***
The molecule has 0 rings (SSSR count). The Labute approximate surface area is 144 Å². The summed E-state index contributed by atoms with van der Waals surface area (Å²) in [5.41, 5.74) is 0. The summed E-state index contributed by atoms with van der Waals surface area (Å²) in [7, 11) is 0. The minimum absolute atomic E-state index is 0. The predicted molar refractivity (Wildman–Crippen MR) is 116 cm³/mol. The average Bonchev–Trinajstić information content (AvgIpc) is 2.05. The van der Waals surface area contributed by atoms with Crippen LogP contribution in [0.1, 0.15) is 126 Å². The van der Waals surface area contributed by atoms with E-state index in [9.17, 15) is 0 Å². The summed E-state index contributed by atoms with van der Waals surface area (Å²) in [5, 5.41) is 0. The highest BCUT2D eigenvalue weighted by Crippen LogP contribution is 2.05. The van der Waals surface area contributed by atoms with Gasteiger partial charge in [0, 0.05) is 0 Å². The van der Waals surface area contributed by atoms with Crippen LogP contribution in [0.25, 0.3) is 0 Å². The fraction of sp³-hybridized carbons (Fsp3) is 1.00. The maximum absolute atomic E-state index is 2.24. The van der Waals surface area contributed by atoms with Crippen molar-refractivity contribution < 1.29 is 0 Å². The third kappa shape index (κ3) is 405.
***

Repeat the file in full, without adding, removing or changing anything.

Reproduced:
The molecule has 0 rings (SSSR count). The Labute approximate surface area is 144 Å². The summed E-state index contributed by atoms with van der Waals surface area (Å²) in [5.41, 5.74) is 0. The summed E-state index contributed by atoms with van der Waals surface area (Å²) in [7, 11) is 0. The minimum absolute atomic E-state index is 0. The predicted molar refractivity (Wildman–Crippen MR) is 116 cm³/mol. The average Bonchev–Trinajstić information content (AvgIpc) is 2.05. The van der Waals surface area contributed by atoms with Crippen LogP contribution in [0.1, 0.15) is 126 Å². The van der Waals surface area contributed by atoms with E-state index in [9.17, 15) is 0 Å². The summed E-state index contributed by atoms with van der Waals surface area (Å²) in [5, 5.41) is 0. The highest BCUT2D eigenvalue weighted by Crippen LogP contribution is 2.05. The van der Waals surface area contributed by atoms with Gasteiger partial charge in [0, 0.05) is 0 Å². The van der Waals surface area contributed by atoms with Crippen LogP contribution in [0.25, 0.3) is 0 Å². The fraction of sp³-hybridized carbons (Fsp3) is 1.00. The maximum absolute atomic E-state index is 2.24. The van der Waals surface area contributed by atoms with Crippen molar-refractivity contribution < 1.29 is 0 Å². The third kappa shape index (κ3) is 405.